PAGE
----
While many consultancies and brands continue to treat sustainability as a subsidiary factor rather than a prerequisite, Aveda has staked its reputation on it, incorporating aesthetically pleasing, environmentally sound design at every level throughout the brand. From the design of its stores to the company’s magazine, printed on 100 per cent recycled material (75 per cent of which is post-consumer recycled, or PCR), Aveda’s quest for improvement continues apace. In 1989, Aveda also became the first privately held company to sign the Valdez Principles (later to become the Coalition for Environmentally Responsible Economies Principles, or The Ceres Principles). These principles continue to serve as a guide to the company’s on-going environmental ethic.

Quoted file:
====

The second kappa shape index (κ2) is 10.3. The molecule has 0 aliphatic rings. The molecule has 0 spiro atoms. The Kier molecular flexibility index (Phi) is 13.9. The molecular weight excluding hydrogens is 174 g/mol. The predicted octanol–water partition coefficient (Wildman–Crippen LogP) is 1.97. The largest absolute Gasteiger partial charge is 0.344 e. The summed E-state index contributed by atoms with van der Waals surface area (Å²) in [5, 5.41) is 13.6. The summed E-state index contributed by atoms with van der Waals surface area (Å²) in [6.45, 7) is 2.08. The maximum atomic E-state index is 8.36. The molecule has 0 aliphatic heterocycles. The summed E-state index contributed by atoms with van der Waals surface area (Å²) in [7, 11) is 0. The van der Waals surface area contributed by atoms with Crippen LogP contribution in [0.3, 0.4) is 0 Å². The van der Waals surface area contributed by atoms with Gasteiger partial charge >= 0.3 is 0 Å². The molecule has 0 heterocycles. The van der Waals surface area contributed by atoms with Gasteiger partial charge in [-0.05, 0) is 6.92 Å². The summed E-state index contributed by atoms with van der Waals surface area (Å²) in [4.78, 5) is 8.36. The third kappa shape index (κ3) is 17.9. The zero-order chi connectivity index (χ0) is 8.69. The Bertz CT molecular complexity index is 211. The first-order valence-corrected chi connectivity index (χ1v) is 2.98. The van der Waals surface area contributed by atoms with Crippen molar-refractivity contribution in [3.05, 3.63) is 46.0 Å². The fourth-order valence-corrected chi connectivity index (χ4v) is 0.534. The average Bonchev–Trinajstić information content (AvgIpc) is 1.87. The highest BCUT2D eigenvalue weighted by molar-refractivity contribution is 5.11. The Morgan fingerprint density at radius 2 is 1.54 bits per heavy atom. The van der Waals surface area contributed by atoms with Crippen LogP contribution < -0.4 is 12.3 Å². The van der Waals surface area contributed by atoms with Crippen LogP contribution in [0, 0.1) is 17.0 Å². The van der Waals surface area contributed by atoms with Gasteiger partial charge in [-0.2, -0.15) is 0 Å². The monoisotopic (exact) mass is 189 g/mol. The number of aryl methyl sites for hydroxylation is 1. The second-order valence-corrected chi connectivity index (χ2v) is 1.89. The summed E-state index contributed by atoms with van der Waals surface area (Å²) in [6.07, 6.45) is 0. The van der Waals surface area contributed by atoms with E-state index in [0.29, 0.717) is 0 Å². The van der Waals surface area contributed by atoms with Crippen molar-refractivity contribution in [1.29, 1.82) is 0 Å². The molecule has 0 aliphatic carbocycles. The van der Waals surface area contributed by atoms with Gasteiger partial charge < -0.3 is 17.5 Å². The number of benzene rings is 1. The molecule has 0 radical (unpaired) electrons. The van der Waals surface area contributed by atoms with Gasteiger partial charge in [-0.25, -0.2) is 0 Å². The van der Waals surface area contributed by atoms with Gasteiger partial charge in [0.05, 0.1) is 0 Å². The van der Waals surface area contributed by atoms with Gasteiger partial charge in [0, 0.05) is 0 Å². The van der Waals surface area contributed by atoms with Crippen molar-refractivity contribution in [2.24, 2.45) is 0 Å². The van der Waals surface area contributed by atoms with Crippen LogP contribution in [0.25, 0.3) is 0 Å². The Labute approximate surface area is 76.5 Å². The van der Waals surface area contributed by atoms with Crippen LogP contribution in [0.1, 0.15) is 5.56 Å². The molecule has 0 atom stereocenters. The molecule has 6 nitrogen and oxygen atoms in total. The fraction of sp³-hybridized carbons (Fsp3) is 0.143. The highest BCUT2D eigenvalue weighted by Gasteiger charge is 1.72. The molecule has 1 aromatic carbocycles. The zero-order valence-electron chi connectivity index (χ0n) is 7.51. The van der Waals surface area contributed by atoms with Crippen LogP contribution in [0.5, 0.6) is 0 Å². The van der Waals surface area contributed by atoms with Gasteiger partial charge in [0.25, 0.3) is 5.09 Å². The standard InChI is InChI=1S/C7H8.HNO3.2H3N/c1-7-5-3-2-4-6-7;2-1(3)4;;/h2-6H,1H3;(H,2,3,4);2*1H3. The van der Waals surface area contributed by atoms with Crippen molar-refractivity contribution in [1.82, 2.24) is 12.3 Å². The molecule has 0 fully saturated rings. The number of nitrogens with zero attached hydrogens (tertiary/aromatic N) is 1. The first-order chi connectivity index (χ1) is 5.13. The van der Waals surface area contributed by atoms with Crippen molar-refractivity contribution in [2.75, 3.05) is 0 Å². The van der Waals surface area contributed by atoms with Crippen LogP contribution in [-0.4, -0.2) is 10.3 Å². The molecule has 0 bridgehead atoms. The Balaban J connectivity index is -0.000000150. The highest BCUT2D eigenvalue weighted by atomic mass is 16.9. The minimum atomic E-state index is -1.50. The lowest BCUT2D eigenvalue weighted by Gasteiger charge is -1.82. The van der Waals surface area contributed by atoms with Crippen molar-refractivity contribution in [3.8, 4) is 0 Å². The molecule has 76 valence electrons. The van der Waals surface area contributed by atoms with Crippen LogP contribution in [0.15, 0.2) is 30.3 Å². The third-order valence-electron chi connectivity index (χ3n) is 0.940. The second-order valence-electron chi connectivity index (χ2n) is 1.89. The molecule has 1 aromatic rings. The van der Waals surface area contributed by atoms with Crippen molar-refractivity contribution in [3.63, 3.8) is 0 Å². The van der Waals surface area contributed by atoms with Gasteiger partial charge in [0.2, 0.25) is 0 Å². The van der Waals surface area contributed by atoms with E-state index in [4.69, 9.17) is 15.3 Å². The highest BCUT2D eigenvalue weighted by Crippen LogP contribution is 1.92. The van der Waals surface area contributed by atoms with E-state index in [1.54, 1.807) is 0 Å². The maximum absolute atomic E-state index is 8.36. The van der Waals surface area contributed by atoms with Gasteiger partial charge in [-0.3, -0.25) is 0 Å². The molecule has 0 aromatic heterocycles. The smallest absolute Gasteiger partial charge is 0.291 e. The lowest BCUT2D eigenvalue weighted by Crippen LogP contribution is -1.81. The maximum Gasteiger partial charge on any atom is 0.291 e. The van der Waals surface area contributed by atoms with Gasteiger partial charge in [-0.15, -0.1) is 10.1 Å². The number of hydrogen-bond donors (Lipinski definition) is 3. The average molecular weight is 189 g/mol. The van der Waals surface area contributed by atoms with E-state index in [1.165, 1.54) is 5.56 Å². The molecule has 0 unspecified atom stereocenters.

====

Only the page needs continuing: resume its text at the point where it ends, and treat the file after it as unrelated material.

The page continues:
Designed by Jamie Fobert Architects, the Aveda Institute in London (pictured left) incorporates a retail space complete with the Organic CafÃ© and Herbal Sanctuary (about 500m2 of plantings that includes plants endangered by non-sustainable harvesting practices), as well as hair, skin, spa and make-up services all housed behind its 6m-high glass facia. Inside, polished concrete, black waxed unfinished steel and English pitch pine combine with plenty of natural light, creating a surprisingly tranquil urban retreat that belies its central London location. ‘Our wood, steel and concrete are long-term construction, prime sources and not processed in complicated ways,’ explains Fobert Architects’ Jamie Fobert. Fobert Architects also designed the lighting for the institute and has been involved in the design of all Aveda’s London Lifestyle Stores.